Abbas invites African nations to join in peace process
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Abbas invites African nations to join in peace process

PA leader, in speech to African Union in Ethiopia, appears to castigate Trump for alleged 'shithole' comment

Dov Lieber is The Times of Israel's Arab affairs correspondent.

Illustrative: Mahmoud Abbas, center, at the African Union summit on June 14, 2015. (AFP/GIANLUIGI GUERCIA)
Illustrative: Mahmoud Abbas, center, at the African Union summit on June 14, 2015. (AFP/GIANLUIGI GUERCIA)

Palestinian Authority President Mahmoud Abbas on Sunday called on African countries to join an international mechanism that would lead to the establishment of an independent Palestinian state, after the United States, according to Abbas, “excluded” itself as a peace broker by recognizing Jerusalem as the capital of Israel.

“Peace efforts require the establishment of an international multilateral mechanism under the umbrella of the United Nations, and we call on the African Union and its member states to be represented in this mechanism,” said Abbas, speaking before the African Union in the capital of Ethiopia, Addis Ababa.

Abbas added that he wanted the African nations to participate in an international conference to be organized on the basis of “international legitimate decisions,” and on the principle of “a two-state solution based on 1967 borders, the end of the Israeli occupation of the Palestinian state, which includes East Jerusalem, the capital of our state, which we want to be open for all the Semitic religions, Islam, Christianity and Judaism.”

During his speech, the Palestinian leader repeated the charge that Israel is attempting to change the “identity” of Jerusalem and is harming non-Jewish holy sites in the city.

Palestinian leader Mahmoud Abbas gives a press conference following his meeting with South African president, on November 26, 2014, in Pretoria, as part of his first official visit to South Africa. (photo credit: AFP PHOTO/STEFAN HEUNIS)

“The city of Jerusalem is subject to a fierce attack aimed at changing its spiritual identity, its character, its historical places, and is abusing Islamic and Christian holy sites,” he said.

Israel rejects any notion that it’s harming holy sites, and backs the status quo for sacred spaces in Jerusalem, maintaining that throughout recent history free access to the holy sites has been guaranteed only under Israeli rule.

Abbas took the opportunity of his speech at the summit to ask all countries not to establish diplomatic missions in Jerusalem.

Following US President Donald Trump’s decision in December to recognize Jerusalem as the capital of Israel and move the US embassy from Tel Aviv to Jerusalem, the Palestinian leadership declared that Washington could no longer fulfill the historic and central role in the peace process it has held for over two decades.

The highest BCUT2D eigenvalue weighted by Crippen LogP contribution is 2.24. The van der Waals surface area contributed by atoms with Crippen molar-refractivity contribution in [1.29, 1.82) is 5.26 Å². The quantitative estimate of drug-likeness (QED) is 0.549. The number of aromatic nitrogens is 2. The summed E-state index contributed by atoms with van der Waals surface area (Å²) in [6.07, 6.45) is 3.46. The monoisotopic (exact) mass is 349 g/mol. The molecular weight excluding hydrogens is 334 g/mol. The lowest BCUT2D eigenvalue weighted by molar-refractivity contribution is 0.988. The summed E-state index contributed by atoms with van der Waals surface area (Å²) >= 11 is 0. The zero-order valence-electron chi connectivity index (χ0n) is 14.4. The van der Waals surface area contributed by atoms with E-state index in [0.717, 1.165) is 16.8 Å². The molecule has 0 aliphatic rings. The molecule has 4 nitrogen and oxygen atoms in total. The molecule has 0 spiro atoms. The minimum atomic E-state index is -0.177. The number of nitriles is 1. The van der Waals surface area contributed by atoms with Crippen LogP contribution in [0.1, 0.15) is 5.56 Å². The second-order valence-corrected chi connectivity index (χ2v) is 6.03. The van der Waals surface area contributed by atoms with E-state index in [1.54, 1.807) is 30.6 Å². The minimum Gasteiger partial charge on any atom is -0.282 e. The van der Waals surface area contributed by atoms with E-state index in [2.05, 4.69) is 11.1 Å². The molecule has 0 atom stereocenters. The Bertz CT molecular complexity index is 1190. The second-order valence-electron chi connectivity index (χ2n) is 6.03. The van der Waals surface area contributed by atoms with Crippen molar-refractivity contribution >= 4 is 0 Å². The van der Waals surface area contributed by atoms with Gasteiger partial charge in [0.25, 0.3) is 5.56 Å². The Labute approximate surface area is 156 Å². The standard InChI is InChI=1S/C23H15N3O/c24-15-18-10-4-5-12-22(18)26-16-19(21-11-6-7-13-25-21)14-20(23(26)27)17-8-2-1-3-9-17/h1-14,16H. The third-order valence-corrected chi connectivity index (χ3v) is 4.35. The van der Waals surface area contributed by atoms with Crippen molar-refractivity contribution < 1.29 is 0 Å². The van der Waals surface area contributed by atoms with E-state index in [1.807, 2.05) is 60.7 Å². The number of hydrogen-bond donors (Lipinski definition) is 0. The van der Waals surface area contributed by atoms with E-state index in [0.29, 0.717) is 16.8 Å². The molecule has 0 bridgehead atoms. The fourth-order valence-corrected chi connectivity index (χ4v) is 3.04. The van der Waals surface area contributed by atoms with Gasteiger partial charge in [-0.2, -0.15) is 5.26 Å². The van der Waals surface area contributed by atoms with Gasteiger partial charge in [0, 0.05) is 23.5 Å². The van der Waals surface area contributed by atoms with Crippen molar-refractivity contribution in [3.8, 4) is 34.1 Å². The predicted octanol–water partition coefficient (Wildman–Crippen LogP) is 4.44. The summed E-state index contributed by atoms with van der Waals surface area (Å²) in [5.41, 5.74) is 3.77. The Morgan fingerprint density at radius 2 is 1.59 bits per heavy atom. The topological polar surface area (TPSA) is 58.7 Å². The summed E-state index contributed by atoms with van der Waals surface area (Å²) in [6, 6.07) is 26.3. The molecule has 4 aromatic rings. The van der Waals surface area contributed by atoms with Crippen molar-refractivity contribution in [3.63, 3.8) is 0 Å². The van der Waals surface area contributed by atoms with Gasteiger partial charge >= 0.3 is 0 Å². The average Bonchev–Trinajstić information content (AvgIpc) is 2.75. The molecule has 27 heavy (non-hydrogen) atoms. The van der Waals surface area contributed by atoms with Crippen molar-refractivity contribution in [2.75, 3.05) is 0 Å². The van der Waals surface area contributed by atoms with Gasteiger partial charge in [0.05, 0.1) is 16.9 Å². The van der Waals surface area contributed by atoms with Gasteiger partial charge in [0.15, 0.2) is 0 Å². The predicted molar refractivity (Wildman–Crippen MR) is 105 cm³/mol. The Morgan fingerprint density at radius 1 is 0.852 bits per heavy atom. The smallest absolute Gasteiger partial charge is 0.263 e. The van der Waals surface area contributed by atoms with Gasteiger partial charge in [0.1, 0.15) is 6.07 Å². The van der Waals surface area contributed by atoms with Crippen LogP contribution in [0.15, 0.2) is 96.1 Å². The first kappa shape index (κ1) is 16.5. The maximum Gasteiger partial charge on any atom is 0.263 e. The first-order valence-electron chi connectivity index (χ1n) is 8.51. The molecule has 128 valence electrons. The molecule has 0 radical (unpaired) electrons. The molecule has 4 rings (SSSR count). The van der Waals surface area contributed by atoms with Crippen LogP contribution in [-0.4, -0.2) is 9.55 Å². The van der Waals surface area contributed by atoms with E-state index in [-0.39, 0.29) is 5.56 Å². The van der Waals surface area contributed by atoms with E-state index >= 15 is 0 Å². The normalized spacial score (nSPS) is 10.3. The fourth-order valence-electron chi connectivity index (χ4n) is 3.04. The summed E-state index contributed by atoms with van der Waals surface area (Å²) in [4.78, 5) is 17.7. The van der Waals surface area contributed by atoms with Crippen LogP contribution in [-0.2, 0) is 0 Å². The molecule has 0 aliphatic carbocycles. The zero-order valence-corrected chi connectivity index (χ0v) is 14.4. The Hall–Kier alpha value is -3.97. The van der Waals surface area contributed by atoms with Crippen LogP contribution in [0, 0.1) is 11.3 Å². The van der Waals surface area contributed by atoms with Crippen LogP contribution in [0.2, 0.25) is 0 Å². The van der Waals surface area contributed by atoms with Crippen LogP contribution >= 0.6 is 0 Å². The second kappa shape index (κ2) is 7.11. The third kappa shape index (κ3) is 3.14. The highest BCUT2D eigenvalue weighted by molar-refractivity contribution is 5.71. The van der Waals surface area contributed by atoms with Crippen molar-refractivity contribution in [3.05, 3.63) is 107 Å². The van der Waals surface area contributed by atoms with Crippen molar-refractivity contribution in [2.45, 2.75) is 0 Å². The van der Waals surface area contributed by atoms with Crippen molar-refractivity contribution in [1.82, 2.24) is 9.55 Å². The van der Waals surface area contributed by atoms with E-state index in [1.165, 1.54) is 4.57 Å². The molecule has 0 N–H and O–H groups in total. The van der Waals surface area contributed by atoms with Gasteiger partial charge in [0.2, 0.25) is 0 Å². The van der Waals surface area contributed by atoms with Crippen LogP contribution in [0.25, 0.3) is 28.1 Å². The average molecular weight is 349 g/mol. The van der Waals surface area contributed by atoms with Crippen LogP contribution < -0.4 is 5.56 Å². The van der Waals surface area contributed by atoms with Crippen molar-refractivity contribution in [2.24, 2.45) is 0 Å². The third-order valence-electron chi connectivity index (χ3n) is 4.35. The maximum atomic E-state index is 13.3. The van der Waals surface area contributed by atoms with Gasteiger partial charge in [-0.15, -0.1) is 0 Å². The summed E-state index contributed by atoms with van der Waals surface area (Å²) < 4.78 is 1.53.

Instead, Abbas is now seeking a new international framework through which the Palestinians can win an independent state. The main players in that arena, from his point of view, are the EU, the UN, Russia and China.

Last week, European Union Foreign Policy chief Federica Mogherini said Brussels was ready to take a “central role,” alongside the United States, expanding the international role in mediating between Israel and the Palestinians.

Abbas on Sunday said Trump’s decision “made the United States a biased side for Israel,”and that the US had “excluded itself as a mediator for the peace process.”

The Palestinian leader also appeared to castigate Trump for allegedly referring to African nations as “shithole countries.”

Palestinian Authority President Mahmoud Abbas (L) is welcomed by EU foreign policy chief Federica Mogherini prior to attend a EU foreign affairs council at the European Council in Brussels, January 22, 2018. (EMMANUEL DUNAND / AFP)

“We condemn any offense aimed by any side at the friendly African nations and their peoples,” Abbas said.

“The struggle against colonialism, racism and injustice and the affirmation of the right of peoples to self-determination are common issues between Palestine and the peoples of the African continent. We count on your steadfast position on the question of Palestine,” added Abbas.

Both Israel and the Palestinians over the past year have been exerting efforts to win over diplomatic support from African nations.

Ahead of a meeting with Prime Minister Benjamin Netanyahu in Davos, Trump said the US would no longer provide aid to the Palestinians if they refused to engage in US-brokered peace talks with Israel. He also said he’d taken Jerusalem “off the table” with his December 6 recognition of the city as Israel’s capital — a move that led the Palestinians to freeze ties with the US.

The Palestinians rejected the threat, saying peace talks were “off the table” if the American recognition of Jerusalem as Israel’s capital was not reversed.

Chief negotiator Saeb Erekat said that the president’s latest remarks showed “the US has disqualified itself from playing a role in achieving peace” and that his Jerusalem decision was a “wakeup call” to Arab leaders.

“Jerusalem is not off the negotiations table; rather the US is outside the international consensus. Those who say that Jerusalem is off the table are saying that peace is off the table,” said Erekat. “There will be no peace without East Jerusalem being the sovereign capital of the State of Palestine.”

Times of Israel staff contributed to this report. 

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